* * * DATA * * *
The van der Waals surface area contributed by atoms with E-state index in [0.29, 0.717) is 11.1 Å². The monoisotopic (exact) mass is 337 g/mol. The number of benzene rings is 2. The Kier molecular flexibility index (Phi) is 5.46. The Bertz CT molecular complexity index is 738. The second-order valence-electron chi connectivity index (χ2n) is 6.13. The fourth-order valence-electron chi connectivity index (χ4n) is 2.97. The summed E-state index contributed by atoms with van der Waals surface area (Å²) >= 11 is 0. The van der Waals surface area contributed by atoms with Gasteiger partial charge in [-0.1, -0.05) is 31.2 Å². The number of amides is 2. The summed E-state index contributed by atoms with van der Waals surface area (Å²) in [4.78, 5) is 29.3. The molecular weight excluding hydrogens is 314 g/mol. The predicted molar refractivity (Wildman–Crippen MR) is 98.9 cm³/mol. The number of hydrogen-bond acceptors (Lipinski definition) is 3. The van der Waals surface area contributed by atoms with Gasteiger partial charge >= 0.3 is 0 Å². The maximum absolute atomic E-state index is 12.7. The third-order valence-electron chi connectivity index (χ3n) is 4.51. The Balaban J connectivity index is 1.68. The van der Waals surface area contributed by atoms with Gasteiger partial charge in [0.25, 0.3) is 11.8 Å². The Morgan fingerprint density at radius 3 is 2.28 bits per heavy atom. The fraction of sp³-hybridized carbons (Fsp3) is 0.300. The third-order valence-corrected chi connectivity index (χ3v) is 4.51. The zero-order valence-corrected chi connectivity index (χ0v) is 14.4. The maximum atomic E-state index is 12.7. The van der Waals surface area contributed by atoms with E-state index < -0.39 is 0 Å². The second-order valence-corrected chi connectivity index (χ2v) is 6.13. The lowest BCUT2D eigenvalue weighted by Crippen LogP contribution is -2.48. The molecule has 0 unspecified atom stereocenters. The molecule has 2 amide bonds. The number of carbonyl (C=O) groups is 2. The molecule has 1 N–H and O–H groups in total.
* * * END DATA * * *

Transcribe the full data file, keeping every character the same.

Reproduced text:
The van der Waals surface area contributed by atoms with E-state index in [0.29, 0.717) is 11.1 Å². The monoisotopic (exact) mass is 337 g/mol. The number of benzene rings is 2. The Kier molecular flexibility index (Phi) is 5.46. The Bertz CT molecular complexity index is 738. The second-order valence-electron chi connectivity index (χ2n) is 6.13. The fourth-order valence-electron chi connectivity index (χ4n) is 2.97. The summed E-state index contributed by atoms with van der Waals surface area (Å²) >= 11 is 0. The van der Waals surface area contributed by atoms with Gasteiger partial charge in [-0.1, -0.05) is 31.2 Å². The number of amides is 2. The summed E-state index contributed by atoms with van der Waals surface area (Å²) in [4.78, 5) is 29.3. The molecular weight excluding hydrogens is 314 g/mol. The predicted molar refractivity (Wildman–Crippen MR) is 98.9 cm³/mol. The number of hydrogen-bond acceptors (Lipinski definition) is 3. The van der Waals surface area contributed by atoms with Gasteiger partial charge >= 0.3 is 0 Å². The maximum absolute atomic E-state index is 12.7. The third-order valence-electron chi connectivity index (χ3n) is 4.51. The Balaban J connectivity index is 1.68. The van der Waals surface area contributed by atoms with Gasteiger partial charge in [0.25, 0.3) is 11.8 Å². The Morgan fingerprint density at radius 3 is 2.28 bits per heavy atom. The fraction of sp³-hybridized carbons (Fsp3) is 0.300. The third-order valence-corrected chi connectivity index (χ3v) is 4.51. The zero-order valence-corrected chi connectivity index (χ0v) is 14.4. The maximum atomic E-state index is 12.7. The van der Waals surface area contributed by atoms with E-state index < -0.39 is 0 Å². The second-order valence-corrected chi connectivity index (χ2v) is 6.13. The lowest BCUT2D eigenvalue weighted by Crippen LogP contribution is -2.48. The molecule has 0 unspecified atom stereocenters. The molecule has 2 amide bonds. The number of carbonyl (C=O) groups is 2. The molecule has 1 N–H and O–H groups in total.